How to Succeed at Importing XML to Just About Anywhere (without converting to JSON first)

How to Succeed at Importing XML to Just About Anywhere (without converting to JSON first)

JSON is everywhere.  Nowadays, almost any emerging data ingestion framework or REST API endpoint uses JSON as a data transfer format.   In fact, many will argue that since data is stored in records and arrays (JSON) rather than trees (XML), and object-oriented languages are more familiar with the former, that JSON is the hands-down format of choice.

Of course, aside from backwards compatibility, there may be other reasons you need to go with XML.  One such scenario is when you want to share documents (including images, charts, and graphs) and want to capture your data format along with the data itself.  Also, you may have a scenario where you need to integrate a variety of formats, and JSON deliberately supports fewer of these.  That means that XML is way more extensible. Both formats (although XML is technically a language) are neck-and-neck in other areas, such as simplicity and interoperability, to name a few.

If you’re still using XML, for whatever reason, you may need to make a few additional tweaks to get almost any XML imported to Treasure Data (or any other system, for that matter) to add to your analytics mix.  Luckily, there’s a tool for this – it’s called Embulk.


If you’ve ever used Embulk to import or route data before, you’ll generally find that it works out of the box with the XML parser plugin for Embulk.  In one recent customer case, however, we found that the  timestamp data type was causing our parser to throw an error.

The fix?  We added the add_time filter plugin to manually parse this part of the XML. This allowed us to do two things at once:

  1. Define our timestamp element in our input XML as a ‘string’ type;
  2. Inject a timestamp value into the input.

Setting up your own XML ingestion toolchain

Let’s look at how you can set up your system to run Embulk locally and parse XML into Treasure Data. (We’ll assume you’re running on Linux or Mac. For Windows, go here.)

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Setting up embulk locally

  1. Download it, make it executable, and add it to your path (Note: in the example below, replace ‘|’ with ‘>>’):
    $ curl --create-dirs -o ~/.embulk/bin/embulk -L ""
    $ chmod +x ~/.embulk/bin/embulk
    $ echo 'export PATH="$HOME/.embulk/bin:$PATH" | ~/.bashrc
    $ source ~/.bashrc
  2. Using embulk’s own install mechanism, install the necessary plug-ins:Treasure Data output plugin:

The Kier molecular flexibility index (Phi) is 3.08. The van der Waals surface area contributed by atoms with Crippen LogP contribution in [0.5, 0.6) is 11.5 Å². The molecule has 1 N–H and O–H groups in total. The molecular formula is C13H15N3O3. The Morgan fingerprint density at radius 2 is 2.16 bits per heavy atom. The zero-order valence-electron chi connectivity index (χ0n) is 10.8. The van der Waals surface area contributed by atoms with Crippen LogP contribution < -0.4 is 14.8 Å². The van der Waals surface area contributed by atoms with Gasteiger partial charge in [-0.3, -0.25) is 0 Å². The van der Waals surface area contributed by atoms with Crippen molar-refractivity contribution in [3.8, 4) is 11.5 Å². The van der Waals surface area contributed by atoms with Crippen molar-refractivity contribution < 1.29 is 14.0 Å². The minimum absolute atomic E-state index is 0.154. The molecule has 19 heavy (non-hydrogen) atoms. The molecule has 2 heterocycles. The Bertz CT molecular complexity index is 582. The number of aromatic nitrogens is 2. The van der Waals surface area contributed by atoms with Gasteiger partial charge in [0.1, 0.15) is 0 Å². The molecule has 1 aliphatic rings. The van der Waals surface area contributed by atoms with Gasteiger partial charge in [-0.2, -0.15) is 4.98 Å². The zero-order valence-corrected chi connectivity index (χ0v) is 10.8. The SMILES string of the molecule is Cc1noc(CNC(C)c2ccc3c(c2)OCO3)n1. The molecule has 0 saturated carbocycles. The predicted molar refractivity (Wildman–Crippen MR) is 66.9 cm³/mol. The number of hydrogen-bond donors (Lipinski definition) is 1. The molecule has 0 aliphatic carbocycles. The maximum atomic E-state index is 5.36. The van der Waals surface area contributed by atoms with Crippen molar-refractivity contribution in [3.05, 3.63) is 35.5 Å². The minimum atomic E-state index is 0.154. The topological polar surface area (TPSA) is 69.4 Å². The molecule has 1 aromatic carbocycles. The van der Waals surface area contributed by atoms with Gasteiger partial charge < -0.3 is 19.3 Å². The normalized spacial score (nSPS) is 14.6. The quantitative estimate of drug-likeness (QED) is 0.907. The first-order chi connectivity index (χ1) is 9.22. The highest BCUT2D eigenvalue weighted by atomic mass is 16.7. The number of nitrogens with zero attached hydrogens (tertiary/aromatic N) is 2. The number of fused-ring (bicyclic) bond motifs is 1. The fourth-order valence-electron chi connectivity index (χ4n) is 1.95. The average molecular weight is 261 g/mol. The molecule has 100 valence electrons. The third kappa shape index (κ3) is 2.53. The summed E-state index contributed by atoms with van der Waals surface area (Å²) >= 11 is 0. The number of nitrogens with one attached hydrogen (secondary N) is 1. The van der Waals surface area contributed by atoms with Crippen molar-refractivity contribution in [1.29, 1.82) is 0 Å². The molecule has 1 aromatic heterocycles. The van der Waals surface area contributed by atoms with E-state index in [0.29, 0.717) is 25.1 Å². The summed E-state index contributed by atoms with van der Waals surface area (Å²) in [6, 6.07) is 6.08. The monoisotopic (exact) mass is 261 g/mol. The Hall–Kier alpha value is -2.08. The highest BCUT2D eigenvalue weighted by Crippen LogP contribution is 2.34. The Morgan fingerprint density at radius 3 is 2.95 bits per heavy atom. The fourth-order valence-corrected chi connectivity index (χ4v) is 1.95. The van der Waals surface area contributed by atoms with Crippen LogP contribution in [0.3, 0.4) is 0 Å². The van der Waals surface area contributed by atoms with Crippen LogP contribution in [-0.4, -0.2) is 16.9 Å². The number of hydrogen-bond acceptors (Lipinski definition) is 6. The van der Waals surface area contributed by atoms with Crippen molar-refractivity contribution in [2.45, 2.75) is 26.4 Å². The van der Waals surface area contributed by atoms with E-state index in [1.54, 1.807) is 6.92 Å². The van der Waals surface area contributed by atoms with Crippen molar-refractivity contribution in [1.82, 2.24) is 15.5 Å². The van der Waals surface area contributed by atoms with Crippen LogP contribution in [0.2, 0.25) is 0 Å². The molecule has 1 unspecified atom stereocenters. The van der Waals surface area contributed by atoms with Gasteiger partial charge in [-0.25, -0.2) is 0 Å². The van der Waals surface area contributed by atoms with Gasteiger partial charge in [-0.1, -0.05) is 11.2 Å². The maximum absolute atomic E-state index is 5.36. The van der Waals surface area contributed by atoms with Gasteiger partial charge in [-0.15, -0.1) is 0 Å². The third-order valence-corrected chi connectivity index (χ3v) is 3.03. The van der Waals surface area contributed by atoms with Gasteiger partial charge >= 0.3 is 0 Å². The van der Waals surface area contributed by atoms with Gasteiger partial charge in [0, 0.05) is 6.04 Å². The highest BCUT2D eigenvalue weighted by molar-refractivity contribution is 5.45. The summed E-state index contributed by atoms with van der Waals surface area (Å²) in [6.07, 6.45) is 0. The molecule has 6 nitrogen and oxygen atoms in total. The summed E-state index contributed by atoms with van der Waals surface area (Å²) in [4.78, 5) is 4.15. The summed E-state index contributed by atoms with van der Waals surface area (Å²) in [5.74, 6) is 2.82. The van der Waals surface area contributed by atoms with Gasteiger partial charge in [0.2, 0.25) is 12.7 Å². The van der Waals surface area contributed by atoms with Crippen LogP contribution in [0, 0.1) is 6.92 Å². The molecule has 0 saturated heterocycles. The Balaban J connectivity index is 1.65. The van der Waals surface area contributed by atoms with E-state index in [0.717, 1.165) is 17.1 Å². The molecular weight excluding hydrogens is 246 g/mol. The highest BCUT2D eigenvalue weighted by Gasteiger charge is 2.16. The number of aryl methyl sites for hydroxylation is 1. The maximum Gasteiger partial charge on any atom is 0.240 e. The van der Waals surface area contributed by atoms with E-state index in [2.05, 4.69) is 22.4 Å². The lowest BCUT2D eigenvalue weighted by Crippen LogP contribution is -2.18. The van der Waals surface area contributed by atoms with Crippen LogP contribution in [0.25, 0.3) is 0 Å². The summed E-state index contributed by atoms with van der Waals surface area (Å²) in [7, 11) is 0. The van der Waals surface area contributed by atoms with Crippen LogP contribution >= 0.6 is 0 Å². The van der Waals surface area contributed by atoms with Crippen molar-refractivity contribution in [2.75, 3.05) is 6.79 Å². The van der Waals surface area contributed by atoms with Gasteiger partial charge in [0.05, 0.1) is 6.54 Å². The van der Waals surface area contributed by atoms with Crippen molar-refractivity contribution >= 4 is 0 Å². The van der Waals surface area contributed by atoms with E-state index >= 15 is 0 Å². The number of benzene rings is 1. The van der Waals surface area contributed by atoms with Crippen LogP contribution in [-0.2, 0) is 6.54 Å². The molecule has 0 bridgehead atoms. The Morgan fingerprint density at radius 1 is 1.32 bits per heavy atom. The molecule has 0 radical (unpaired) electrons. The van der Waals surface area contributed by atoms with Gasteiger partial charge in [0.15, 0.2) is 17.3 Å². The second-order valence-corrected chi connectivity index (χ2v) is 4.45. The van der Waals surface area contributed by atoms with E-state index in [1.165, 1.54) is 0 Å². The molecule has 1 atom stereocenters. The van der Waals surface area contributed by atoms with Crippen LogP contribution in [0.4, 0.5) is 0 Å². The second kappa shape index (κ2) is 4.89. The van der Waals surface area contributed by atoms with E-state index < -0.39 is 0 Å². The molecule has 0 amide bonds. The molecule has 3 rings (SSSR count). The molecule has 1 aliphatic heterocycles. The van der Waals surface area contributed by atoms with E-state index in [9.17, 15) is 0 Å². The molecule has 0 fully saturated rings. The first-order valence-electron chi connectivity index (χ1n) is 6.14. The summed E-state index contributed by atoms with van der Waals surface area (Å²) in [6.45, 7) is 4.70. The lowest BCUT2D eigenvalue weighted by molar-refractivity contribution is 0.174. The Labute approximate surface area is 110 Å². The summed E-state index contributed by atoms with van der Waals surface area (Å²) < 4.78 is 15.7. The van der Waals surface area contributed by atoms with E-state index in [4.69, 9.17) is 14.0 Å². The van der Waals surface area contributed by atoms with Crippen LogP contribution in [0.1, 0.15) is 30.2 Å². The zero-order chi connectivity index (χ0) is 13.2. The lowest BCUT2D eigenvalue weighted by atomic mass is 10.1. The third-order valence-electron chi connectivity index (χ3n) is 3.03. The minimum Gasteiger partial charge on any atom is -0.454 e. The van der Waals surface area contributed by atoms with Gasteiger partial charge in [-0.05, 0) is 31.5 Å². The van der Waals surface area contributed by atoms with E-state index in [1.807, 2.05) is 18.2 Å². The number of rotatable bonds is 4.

$ embulk gem install embulk-output-td

    XML parser plugin:

    $ embulk gem install embulk-parser-xml

    add_time filter plugin:

    $ embulk gem install embulk-filter-add_time -v 0.1.1

You are now ready to import your XML data.

Importing your XML data

Importing is now pretty straightforward, and works pretty much the same as all of our connectors – which are based on Embulk. As when importing from other data sources, you’ll create a seed.yml (configuring your Master API key, your input as file, and output to Treasure Data), preview your import, and, finally, run the import. Let’s look at these steps in more detail.

    1. Create a seed.yml. This is your main configuration file for embulk and determines how embulk will access your data source, how it will parse your data, and where it will route the data.In your configuration, you’ll need to ensure you’ve set your input as file and, output as td. Also, make sure that you’ve configured the add_time filter correctly.While your scenario may vary (and your schema most definitely will!) we’ve included an example configuration below. (See Embulk documentation for more info.)
        type: file
        path_prefix: /Users/popeye/Demo/xml/files
          type: xml
          root: measurements/measurement/measurement_data/
            - {name: record_id, type: string}
            - {name: date_time, type: string}
            - {name: measurement_point_name, type: string}
            - {name: measurement_point_description, type: string}
        - type:  add_time
          to_column:  {name: time}
          from_value: {mode: upload_time}
        type: td
        apikey: ~Put your Master API key here~
        database: ~DB Name~
        table: ~table name~
        #time_column: date_time
    2. Verify the seed file and preview the import:
      $ embulk preview seed.yml

      This step will tell you if there is anything broken in your configuration as well as give you a look at what your database table will look like in Treasure Data.


    4. Load your data.
      $ embulk run seed.yml

    While we’ve used Treasure Data as our landing point (and we hope you will too…) Embulk can actually be configured to import data to any number of data destinations.

    Nonetheless, if you want a data analytics pipeline in the cloud without the hassle, sign up for our 14-day trial!

    A much-deserved thanks goes out to Vinayak Karnataki and Muga Nishizawa for their valuable help on this case.

John Hammink
John Hammink
John Hammink is Chief Evangelist for Treasure Data. An 18-year veteran of the technology and startup scene, he enjoys travel to unusual places, as well as creating digital art and world music.